- Infected devices were sending programs to sensitive files.
- The file transfers were happening at speeds faster than users could have been acting.
- The devices were attempting to communicate with a suspicious third-party infrastructure.
Some of the most sophisticated attacks that Darktrace finds contain ‘active defense mechanisms’ that allow them to avoid detection by traditional security systems. One such attack used self-modifying malware to quietly infiltrate the network of a major university. The attacker used the ‘Smoke Malware Loader’ tool to autonomously extract user passwords. By dynamically changing its threat signature and generating fake error messages as a smokescreen, the malware attempted to obscure its presence on the network.
The malware was deceptive – more indicative of a targeted attack than a conventional, indiscriminate campaign. Darktrace built a detailed understanding of this highly-evolved operation, combining a series of anomalous behaviors to determine the existence of a serious anomaly requiring immediate action.
- The initial file download originated from a rare external source.
- Successful transfers – likely containing passwords – were sent to a highly unusual destination.
- Transfers were followed by a flurry of error messages signifying failed connections.
- Beaconing activity represented a major deviation from the devices’ normal activity.
A software engineer at a financial services company – who had access to the company’s server farms – owned a company device that was observed communicating with a rare external endpoint.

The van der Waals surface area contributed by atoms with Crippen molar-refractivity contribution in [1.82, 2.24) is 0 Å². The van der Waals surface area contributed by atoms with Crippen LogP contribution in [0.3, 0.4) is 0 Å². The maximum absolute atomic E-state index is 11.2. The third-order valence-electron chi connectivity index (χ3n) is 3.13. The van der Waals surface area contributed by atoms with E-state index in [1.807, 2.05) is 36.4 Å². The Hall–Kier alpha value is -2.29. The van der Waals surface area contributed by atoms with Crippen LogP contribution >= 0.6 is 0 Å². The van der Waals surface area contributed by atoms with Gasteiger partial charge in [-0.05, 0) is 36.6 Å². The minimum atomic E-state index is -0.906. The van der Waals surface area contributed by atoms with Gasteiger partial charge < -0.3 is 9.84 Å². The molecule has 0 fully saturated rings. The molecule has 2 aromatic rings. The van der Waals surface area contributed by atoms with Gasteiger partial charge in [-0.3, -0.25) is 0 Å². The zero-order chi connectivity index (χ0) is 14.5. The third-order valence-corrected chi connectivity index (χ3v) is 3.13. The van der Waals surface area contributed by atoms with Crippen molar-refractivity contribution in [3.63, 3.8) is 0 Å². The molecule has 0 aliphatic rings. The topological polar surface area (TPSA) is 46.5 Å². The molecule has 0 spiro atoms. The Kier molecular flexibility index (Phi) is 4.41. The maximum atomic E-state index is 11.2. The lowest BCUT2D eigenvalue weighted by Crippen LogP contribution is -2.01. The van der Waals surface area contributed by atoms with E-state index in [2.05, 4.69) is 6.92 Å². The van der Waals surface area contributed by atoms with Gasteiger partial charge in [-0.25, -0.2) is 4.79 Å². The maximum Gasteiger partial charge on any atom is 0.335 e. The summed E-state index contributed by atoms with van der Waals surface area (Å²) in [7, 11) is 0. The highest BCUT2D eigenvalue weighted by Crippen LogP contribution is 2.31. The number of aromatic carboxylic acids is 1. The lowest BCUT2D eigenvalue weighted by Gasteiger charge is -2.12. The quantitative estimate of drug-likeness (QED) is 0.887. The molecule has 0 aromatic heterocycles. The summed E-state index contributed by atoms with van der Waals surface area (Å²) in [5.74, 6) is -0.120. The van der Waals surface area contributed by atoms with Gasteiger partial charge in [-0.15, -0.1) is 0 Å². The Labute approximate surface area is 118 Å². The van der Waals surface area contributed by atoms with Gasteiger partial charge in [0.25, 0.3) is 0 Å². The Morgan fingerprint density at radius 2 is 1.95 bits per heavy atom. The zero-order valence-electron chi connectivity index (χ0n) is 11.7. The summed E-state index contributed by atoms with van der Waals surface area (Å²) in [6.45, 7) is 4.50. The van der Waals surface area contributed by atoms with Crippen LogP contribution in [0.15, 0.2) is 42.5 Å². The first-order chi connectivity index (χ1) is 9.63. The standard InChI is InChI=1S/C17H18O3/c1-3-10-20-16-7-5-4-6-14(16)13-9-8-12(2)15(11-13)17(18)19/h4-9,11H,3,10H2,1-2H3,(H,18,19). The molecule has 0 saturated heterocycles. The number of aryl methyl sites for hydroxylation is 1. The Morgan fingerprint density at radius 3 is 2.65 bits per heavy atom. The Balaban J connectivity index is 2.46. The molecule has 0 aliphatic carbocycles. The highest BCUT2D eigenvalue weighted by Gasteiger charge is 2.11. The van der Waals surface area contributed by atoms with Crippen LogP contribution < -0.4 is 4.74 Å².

It was subsequently discovered that the employee had been planning to establish a profitable Bitcoin mining operation. Between the rare IP, hostname, RDP activity, and SMB queries, Darktrace understood these indicators as part of a larger pattern of threat and identified the activity in real time.
- Anomalous RDP activity and SMB queries were observed on the employee’s device.
- The device was connecting to the user’s home network which was using an FTP server.
- The server contained a folder with the company’s name on it.
- Inside the folder was a series of trojaned files with malicious Bitcoin mining operations.
While working with a SCADA energy network in the Middle East, Darktrace identified an internal server that was compromised and leaking data to an external attacker.
The power network was a high-profile target, making the data exfiltration particularly alarming. Darktrace was able to draw attention to this sophisticated cyber-attack through its self-learning approach, and the security team could take quick and decisive action before any critical information left the network.
- An anomalous SSH connection to the server was observed from an external device that had never communicated with the server before.
- The server was sending unusually large volumes of information outside the network via ICMP connections.
- The SSH connections were made after a series of failed SSH connections using access codes listed as factory defaults online.
After being deployed in a corporate network, Darktrace detected a ‘rogue’ device acting anomalously in the company’s data center. Meanwhile, the security team had no knowledge of the device existing in the first place. After Darktrace repeatedly alerted to the anomalous activity over the course of two weeks, the company decided to investigate. The team discovered a small computer installed under the floorboards of their data center. It transpired that the device was plugged into the back of the server, and was siphoning data. A malicious attack was suspected and investigated.